When the novel starts, Juniper is almost twelve, and just starting to be aware of pop culture. At twelve, Bethany was at height of her career, a big player in popular culture, and Simrin was just being allowed to attend public school, still caught between the sheltered world of a religious compound and the complicated world of middle school. Here’s what I imagine each of them would listen to at these defining moments.


“Here Comes the Sun” by The Beatles

This would have a been a song Simrin’s known for as long as she can remember, something her mother sang to her from the time she was born until they moved to Ananda, a commune where secular music wasn’t encouraged. It’s a song she’d find looping through her head as Arjun and her begin to rely on each other more and more. They are their own refuge, so much so that they’ve created a word for that feeling – “swimmy”: “ what it felt like to cuddle in on each other, smell his unwashed hair, rub his bitten cuticles—like swimming in and out of each other’s warm selves.” If swimmy had a soundtrack, this would be it - the acoustic guitars their sheltered space, George Harrison’s flatpicking their lullaby. The repetition of “sun, sun, sun, here it comes” a mantra – all theirs.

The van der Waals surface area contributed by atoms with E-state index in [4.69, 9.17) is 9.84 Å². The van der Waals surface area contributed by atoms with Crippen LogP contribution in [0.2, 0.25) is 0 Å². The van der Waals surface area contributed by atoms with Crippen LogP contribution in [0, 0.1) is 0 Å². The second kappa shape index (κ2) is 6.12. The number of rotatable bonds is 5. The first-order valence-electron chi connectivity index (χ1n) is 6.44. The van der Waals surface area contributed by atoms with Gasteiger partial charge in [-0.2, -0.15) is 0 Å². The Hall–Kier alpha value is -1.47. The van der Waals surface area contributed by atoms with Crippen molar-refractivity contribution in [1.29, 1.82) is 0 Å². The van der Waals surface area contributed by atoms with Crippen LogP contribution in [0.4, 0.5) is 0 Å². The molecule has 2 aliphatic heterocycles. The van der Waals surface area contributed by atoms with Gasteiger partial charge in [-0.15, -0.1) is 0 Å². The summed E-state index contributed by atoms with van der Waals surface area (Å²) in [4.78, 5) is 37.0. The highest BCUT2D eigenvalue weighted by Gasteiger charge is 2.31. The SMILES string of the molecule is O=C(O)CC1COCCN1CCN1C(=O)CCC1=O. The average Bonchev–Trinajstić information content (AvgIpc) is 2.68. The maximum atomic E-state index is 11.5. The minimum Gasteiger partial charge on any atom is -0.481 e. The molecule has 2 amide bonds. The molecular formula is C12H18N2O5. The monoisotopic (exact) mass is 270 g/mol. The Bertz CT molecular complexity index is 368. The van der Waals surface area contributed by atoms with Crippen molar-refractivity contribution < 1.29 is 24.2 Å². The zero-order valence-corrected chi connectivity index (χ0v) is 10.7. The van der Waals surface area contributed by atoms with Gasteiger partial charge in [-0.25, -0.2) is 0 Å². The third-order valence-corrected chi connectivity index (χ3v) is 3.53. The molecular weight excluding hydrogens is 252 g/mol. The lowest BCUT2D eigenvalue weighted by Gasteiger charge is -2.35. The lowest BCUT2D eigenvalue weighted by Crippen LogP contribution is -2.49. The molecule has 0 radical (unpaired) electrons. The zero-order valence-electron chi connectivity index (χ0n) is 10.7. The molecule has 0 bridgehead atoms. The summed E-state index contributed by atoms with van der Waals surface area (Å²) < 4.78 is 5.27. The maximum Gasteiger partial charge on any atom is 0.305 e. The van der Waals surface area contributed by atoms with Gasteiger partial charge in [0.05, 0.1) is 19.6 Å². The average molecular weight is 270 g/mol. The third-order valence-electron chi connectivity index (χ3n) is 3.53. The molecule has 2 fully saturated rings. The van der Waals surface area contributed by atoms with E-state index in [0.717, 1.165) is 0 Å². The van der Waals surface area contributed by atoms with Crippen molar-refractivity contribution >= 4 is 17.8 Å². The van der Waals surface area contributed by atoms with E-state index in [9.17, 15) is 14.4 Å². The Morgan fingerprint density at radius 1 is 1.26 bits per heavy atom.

“Guys and Dolls” from the musical Guys and Dolls

“They had listened to little music at Ananda… there were satsang CDs and, inexplicably, a weird collection of '40s and '50s musicals on tape in one of the common rooms. Jaishri and Simrin were the only ones interested in those, and sometimes they would lie, head to head, listening and trying to work out the stories.” I see Simrin listening to the whole soundtrack, but particularly this song, trying to figure out all the old timey slang – a “broad”? A “sport”? A“Joe”?

“Runaway Train” by Soul Asylum